Laura Massey & Lisa Unger Baskin
Overall the experience of attending the 43rd ILAB Congress was enriching beyond measure. I am convinced that the role of the rare book dealer is as important as it ever was in helping private collectors and public institutions build collections that foster independent thought and contribute to our understanding of human progress. I continue to be in awe of rare book and specialist collection librarians. I know that all I do not know could fill an ocean of books, but I am comfortable with that because learning anything in this profession is a lifelong endeavour. More importantly what I do not know may well fall within the expertise of a colleague and all I need do is reach out to find answers to my questions and the questions posed by my customers. However I am not complacent and in my opinion there is much work to be done to foster young collectors at home and abroad. In the end I have come home with a couple of modest purchases, a head full of ideas and plans, and a new passion for William Blake (John Windle’s catalogue has not been far from my hands for the past two weeks). Not as hung-over as planned, but definitely intoxicated with new knowledge, new relationships, and new possibilities. The 44th ILAB Congress will be held in Amsterdam in 2020 and is optimistically in my diary. If you are a rare book dealer I hope to see you there. If you are a collector perhaps we will meet at the Amsterdam International Antiquarian Book and Map Fair that will open as the Congress concludes. As Frank Rutten delighted in telling us, all we have to remember is “44/2020”. See you there.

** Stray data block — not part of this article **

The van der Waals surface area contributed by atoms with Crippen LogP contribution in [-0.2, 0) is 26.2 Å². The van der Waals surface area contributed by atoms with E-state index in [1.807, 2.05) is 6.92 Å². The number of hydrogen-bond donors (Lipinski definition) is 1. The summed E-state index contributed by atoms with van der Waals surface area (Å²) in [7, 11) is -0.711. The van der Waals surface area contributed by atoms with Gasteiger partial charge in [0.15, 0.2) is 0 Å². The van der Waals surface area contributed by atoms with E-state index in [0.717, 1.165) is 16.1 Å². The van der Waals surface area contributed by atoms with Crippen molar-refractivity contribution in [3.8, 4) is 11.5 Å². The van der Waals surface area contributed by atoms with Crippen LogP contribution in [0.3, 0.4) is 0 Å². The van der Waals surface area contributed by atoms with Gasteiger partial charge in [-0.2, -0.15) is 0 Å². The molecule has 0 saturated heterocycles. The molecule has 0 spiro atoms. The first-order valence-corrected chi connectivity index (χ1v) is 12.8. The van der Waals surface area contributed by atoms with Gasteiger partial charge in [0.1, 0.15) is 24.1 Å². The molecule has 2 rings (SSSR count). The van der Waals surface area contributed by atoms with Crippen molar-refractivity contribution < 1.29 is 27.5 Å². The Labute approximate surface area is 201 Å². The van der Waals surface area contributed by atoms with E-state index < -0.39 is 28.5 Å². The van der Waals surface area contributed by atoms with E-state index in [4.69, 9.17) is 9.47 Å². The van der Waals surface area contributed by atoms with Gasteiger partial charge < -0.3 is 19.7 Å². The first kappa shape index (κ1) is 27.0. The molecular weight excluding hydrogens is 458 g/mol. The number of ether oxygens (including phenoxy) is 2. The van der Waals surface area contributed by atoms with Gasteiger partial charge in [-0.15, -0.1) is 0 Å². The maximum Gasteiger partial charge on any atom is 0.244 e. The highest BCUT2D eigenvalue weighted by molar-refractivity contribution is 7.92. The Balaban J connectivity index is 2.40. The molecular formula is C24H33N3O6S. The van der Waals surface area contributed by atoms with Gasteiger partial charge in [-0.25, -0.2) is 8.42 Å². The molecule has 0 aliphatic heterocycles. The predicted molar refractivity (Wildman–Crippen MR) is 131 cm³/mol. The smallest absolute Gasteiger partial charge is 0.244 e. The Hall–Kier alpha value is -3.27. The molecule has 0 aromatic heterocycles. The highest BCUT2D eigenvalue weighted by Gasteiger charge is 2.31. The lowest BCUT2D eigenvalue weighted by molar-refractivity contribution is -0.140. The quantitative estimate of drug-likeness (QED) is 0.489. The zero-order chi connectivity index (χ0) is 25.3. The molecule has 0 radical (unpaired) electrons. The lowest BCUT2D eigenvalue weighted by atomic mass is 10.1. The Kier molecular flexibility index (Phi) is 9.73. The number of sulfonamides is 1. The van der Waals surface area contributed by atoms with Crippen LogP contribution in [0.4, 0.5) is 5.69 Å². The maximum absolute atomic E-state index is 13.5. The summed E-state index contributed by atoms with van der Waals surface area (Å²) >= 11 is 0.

Dawn Albinger at the Clark Library (photo by Angelika Elstner)